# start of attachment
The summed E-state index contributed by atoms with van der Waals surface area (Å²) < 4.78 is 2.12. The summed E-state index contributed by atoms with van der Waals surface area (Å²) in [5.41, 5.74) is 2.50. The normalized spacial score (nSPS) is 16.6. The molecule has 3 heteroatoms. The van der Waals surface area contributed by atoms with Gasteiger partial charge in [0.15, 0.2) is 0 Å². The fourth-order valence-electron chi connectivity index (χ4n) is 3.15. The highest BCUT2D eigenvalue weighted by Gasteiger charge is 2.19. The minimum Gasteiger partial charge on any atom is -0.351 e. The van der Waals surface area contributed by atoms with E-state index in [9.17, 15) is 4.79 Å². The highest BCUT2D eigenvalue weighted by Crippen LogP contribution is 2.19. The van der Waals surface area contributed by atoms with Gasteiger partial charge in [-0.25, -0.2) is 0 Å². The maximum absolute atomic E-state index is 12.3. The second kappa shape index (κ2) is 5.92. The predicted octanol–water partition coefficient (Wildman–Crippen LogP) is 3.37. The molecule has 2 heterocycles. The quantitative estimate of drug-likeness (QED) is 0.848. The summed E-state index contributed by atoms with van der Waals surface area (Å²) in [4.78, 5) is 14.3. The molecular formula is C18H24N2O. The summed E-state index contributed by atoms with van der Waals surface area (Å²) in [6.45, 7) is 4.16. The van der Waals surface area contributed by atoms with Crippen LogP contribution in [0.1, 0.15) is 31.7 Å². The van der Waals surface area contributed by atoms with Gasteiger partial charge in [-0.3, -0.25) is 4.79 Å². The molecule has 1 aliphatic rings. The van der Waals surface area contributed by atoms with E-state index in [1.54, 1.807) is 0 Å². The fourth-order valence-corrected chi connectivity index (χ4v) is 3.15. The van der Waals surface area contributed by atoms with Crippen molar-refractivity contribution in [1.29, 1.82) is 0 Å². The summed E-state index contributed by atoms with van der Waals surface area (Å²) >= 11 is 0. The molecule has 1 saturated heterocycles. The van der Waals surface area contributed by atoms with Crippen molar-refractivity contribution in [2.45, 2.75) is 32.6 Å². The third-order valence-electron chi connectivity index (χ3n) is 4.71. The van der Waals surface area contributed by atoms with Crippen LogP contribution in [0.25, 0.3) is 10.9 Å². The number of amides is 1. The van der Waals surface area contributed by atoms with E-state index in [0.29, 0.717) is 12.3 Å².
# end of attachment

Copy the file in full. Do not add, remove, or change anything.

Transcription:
The summed E-state index contributed by atoms with van der Waals surface area (Å²) < 4.78 is 2.12. The summed E-state index contributed by atoms with van der Waals surface area (Å²) in [5.41, 5.74) is 2.50. The normalized spacial score (nSPS) is 16.6. The molecule has 3 heteroatoms. The van der Waals surface area contributed by atoms with Gasteiger partial charge in [0.15, 0.2) is 0 Å². The fourth-order valence-electron chi connectivity index (χ4n) is 3.15. The highest BCUT2D eigenvalue weighted by Gasteiger charge is 2.19. The minimum Gasteiger partial charge on any atom is -0.351 e. The van der Waals surface area contributed by atoms with E-state index in [9.17, 15) is 4.79 Å². The highest BCUT2D eigenvalue weighted by Crippen LogP contribution is 2.19. The van der Waals surface area contributed by atoms with Gasteiger partial charge in [-0.25, -0.2) is 0 Å². The maximum absolute atomic E-state index is 12.3. The second kappa shape index (κ2) is 5.92. The predicted octanol–water partition coefficient (Wildman–Crippen LogP) is 3.37. The molecule has 2 heterocycles. The quantitative estimate of drug-likeness (QED) is 0.848. The summed E-state index contributed by atoms with van der Waals surface area (Å²) in [4.78, 5) is 14.3. The molecular formula is C18H24N2O. The summed E-state index contributed by atoms with van der Waals surface area (Å²) in [6.45, 7) is 4.16. The van der Waals surface area contributed by atoms with Crippen LogP contribution in [0.1, 0.15) is 31.7 Å². The van der Waals surface area contributed by atoms with Gasteiger partial charge in [-0.3, -0.25) is 4.79 Å². The molecule has 1 aliphatic rings. The van der Waals surface area contributed by atoms with E-state index in [1.54, 1.807) is 0 Å². The fourth-order valence-corrected chi connectivity index (χ4v) is 3.15. The van der Waals surface area contributed by atoms with Crippen molar-refractivity contribution in [1.29, 1.82) is 0 Å². The summed E-state index contributed by atoms with van der Waals surface area (Å²) >= 11 is 0. The molecule has 1 saturated heterocycles. The van der Waals surface area contributed by atoms with Crippen molar-refractivity contribution in [2.45, 2.75) is 32.6 Å². The third-order valence-electron chi connectivity index (χ3n) is 4.71. The van der Waals surface area contributed by atoms with Crippen LogP contribution in [0.25, 0.3) is 10.9 Å². The number of amides is 1. The van der Waals surface area contributed by atoms with E-state index in [0.29, 0.717) is 12.3 Å².